Driving those cuts was a perception on Wall Street that the largest tech firms were bloated moneymaking giants with questionable growth prospects, akin to the railroad or steel conglomerates of decades past, said investor and stock trader Tom Essaye, founder of Sevens Report Research.
In addition, the tech companies “aggressively built in 2021 and 2022, and the demand they thought they were building for didn’t come through,” Evercore ISI senior managing director Mark Mahaney said.
As the year unfolded, however, demand for those companies’ services, like advertising and online retail, held up better than expected, Mahaney noted, while their balance sheets were strong after a season of cost cutting. A subsequent spate of healthy earnings brought investors back to the tech sector.
Against that backdrop, the AI boom reaped fortunes for a few leading firms, leading to a literal renaming of the top-tier of tech players. These heavy hitters are now known as the Magnificent Seven: Google, Meta, Apple, Amazon, Microsoft, Tesla, and the latest newcomer, Nvidia.
Nvidia has been one of the biggest AI winners after it was revealed in May that one of its computer chips had trained ChatGPT, the AI language model that has wowed users with its ability to solve problems and imitate human speech. The company’s share price spiked higher on that news and is now up nealry 240 percent from the start of the year.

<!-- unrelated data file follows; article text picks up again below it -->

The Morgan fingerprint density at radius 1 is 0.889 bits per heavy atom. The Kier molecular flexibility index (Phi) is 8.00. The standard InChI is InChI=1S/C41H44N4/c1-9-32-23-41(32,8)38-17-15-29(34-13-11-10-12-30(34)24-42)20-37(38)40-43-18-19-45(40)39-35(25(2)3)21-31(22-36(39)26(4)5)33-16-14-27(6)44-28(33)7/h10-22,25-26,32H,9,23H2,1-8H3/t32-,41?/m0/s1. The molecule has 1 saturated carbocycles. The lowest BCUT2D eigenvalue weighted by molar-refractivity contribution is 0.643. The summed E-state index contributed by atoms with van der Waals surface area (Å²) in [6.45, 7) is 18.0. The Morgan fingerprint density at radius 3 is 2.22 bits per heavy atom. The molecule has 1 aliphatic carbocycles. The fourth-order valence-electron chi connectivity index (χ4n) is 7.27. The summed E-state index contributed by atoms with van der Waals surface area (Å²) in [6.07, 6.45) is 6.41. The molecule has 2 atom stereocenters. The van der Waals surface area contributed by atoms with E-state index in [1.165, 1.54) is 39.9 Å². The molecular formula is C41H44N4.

But it’s not the only tech company that has ChatGPT and its creator, OpenAI, to thank for massive stock price gains. Microsoft, which invested $10 billion in OpenAI in January, has seen its stock rise more than 50 percent this year – increasing 13 percent alone in the month after its OpenAI investment was first reported.
Some analysts believe the attention surrounding AI has already transformed investors’ broader view of the tech sector, even for companies that don’t have any AI-enabled products.
“Artificial intelligence represents a new potential growth frontier for these companies,” Essaye said. “Regardless of whether your company is benefiting from AI, there is a favorable market reaction. This is it, and they’re piling into it.”
How soon those investments will bear fruit is another question. ChatGPT wowed the world with its ability to imitate human speech and thought patterns, but the business case moving forward is less clear, Essaye noted.
With tech, “the proof has to start showing up,” Essaye said. “And because [the Magnificent Seven] are such a big part of the S&P 500, if they begin to underperform, they will act as an anchor on the market regardless of what else happens.”